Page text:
This apple compote is seasoned with rosemary, ginger, and cinnamon. It makes the most delicious accompaniment to Fall and Winter charcuterie boards and is so easy to make!
The key to making the best compote for charcuterie boards is to dice the apple into very small cubes. This makes the perfect texture for piling it onto crackers. Dicing the apples into very small cubes is the most time and effort-consuming part of this recipe. Otherwise, all the ingredients are just tossed into a sauce pan with a lid and left to simmer until the apples release their juices and the flavors meld. Then, the lid is removed and the ingredients are further simmered until the liquid reduces to a thick, sauce-like consistency.
While you can eat this compote right away, I think the flavors develop more as it cools. I like to make this compote at least a couple of hours ahead of serving time, storing it in the fridge until use. For cheese boards, I usually use it cold or at room temp. This compote can also be piled warm onto baked brie for a phenomenal app!
The combo of apple, rosemary, and ginger in this compote goes great with literally any cheese and meat combination. It is sweet but plenty tart, herby from the rosemary, and a bit spicy from the ginger. The ground cinnamon gives a lot of warm flavors and makes it feel so perfect for Fall and the increasingly cooler weather.
To me, building the perfect charcuterie board is a matter of mixing lots of different flavors. Then the number of combos are endless and unique! In the board pictured, in addition to the all-important compote, I included a mix of:
- Prosciutto – a salty, neutral meat.
- Dry-Cured Chorizo – a spicy meat packed with paprika and garlic.
- Blue Cheese – gotta have that funky, strong flavored cheese.
- Brie Cheese – a bit funk on the rind but the inside is utterly creamy and decadent; brie is a great soft cheese to include because it has a more neutral flavor than say goat cheese.
- Sharp Cheddar Cheese – a favorite pairing with apples, sharp cheddar is a must for cheese boards using this rosemary-ginger apple compote!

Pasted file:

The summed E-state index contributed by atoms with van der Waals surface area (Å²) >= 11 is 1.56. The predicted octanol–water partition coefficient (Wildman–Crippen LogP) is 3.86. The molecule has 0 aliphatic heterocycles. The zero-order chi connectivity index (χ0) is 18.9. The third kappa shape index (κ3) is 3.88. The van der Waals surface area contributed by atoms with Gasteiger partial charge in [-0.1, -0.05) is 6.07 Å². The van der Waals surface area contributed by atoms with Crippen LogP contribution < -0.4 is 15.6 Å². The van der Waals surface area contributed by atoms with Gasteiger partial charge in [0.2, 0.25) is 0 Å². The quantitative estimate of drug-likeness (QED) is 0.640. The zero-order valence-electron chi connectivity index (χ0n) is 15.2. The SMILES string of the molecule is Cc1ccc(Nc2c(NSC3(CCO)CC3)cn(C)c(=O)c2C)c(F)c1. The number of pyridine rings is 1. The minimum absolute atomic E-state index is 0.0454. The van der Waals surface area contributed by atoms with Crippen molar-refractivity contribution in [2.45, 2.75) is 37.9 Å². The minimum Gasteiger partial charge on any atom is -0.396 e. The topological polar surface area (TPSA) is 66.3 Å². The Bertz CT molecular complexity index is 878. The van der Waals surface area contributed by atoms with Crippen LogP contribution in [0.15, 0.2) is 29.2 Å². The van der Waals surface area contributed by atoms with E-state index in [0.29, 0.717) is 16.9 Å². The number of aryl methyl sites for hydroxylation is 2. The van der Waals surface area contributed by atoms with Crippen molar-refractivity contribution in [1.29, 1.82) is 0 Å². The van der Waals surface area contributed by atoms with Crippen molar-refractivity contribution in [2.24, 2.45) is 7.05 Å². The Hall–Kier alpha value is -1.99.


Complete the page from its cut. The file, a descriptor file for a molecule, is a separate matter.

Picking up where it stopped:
- Green Olives – I like using Castelvetrano olives which have less sodium (there is already plenty in the cured meats and cheese) and have a fruitier flavor than your typical olive. They bring a nice brightness to the board.
- Concord Grapes – despite the pits, concord grapes have the most intense grape-y flavor and a dark color perfect for colder months.
- Allspice Candied Pecans – satisfy the need for sweetness as well as brining more warming Fall/Winter spices (click here for recipe).
- Crackers – here I used neutral water crackers as well as whole grain fruit and nut crackers.
While this rosemary-ginger apple compote is so perfect for Fall and Winter charcuterie boards, it can be used in a number of other ways. Topping pancakes, waffles, and French toast with this compote is to die for. I also love using it in paninis – which is conveniently a great way to also use up any leftover meat and cheese. Likewise, I use this same basic recipe (usually with larger chunks of apple) with pork. With all the spices and some added sweetness, it really elevates a good pork chop. Last but not least, topping vanilla ice cream with this compote (warm if you know what is good for you) as well as some crushed up nuts or cookies is pretty much heaven on Earth. Basically, you cannot go wrong with this Fall and Winter staple any way you look at it!
Rosemary-Ginger Apple Compote
Servings: makes 2 cups
Time: 20 minutes to make, plus time to cool
- 2 large apples, diced into very small cubes (half a centimeter or less)
- 1 tbsp. butter (optional)
- 4 tbsp. coconut sugar (or brown sugar, or maple syrup)
- 1 packed tbsp. fresh ginger root, peeled then grated on a microplane
- 1/2 tsp. ground cinnamon
- 1 tsp. finely chopped fresh rosemary
- juice of 1 lemon
- 4 tbsp. water
- Add all ingredients to a sauce pan with a lid. Turn heat to medium low, stir, and cover.
- Let cook for 5 minutes, stir, and let cook another five minutes covered.
- Remove lid, stir, and let simmer until liquid reduces into a thick sauce, about 5-8 minutes.
- Remove from heat and let cool – note that sauce will thicken further as compote cools.
- Allow to sit, refrigerated, for 2-3 hours to allow the flavors to fully meld and develop, then serve (see above for serving suggestions).
- I keep the skin on the apple but if the texture bothers you feel free to peel them.
- Compote will keep for up to a week in a sealed container in the fridge.
- The butter adds some richness and body but can be taken out to make this compote vegan.